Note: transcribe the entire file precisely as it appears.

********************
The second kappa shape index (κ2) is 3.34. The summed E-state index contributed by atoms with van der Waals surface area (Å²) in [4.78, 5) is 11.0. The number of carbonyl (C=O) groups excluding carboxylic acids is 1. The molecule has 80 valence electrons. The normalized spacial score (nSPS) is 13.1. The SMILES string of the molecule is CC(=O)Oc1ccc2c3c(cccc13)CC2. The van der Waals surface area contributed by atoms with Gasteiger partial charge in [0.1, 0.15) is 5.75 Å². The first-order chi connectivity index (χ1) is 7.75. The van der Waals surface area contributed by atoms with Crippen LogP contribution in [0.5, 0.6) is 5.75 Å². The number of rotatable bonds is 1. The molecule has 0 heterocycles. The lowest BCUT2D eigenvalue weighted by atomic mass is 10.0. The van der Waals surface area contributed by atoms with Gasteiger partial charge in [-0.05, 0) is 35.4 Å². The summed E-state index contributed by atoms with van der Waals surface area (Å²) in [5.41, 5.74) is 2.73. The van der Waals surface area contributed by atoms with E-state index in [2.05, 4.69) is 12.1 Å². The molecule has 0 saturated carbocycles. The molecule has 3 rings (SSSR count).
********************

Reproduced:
The second kappa shape index (κ2) is 3.34. The summed E-state index contributed by atoms with van der Waals surface area (Å²) in [4.78, 5) is 11.0. The number of carbonyl (C=O) groups excluding carboxylic acids is 1. The molecule has 80 valence electrons. The normalized spacial score (nSPS) is 13.1. The SMILES string of the molecule is CC(=O)Oc1ccc2c3c(cccc13)CC2. The van der Waals surface area contributed by atoms with Gasteiger partial charge in [0.1, 0.15) is 5.75 Å². The first-order chi connectivity index (χ1) is 7.75. The van der Waals surface area contributed by atoms with Crippen LogP contribution in [0.5, 0.6) is 5.75 Å². The number of rotatable bonds is 1. The molecule has 0 heterocycles. The lowest BCUT2D eigenvalue weighted by atomic mass is 10.0. The van der Waals surface area contributed by atoms with Gasteiger partial charge in [-0.05, 0) is 35.4 Å². The summed E-state index contributed by atoms with van der Waals surface area (Å²) in [5.41, 5.74) is 2.73. The van der Waals surface area contributed by atoms with E-state index in [2.05, 4.69) is 12.1 Å². The molecule has 0 saturated carbocycles. The molecule has 3 rings (SSSR count).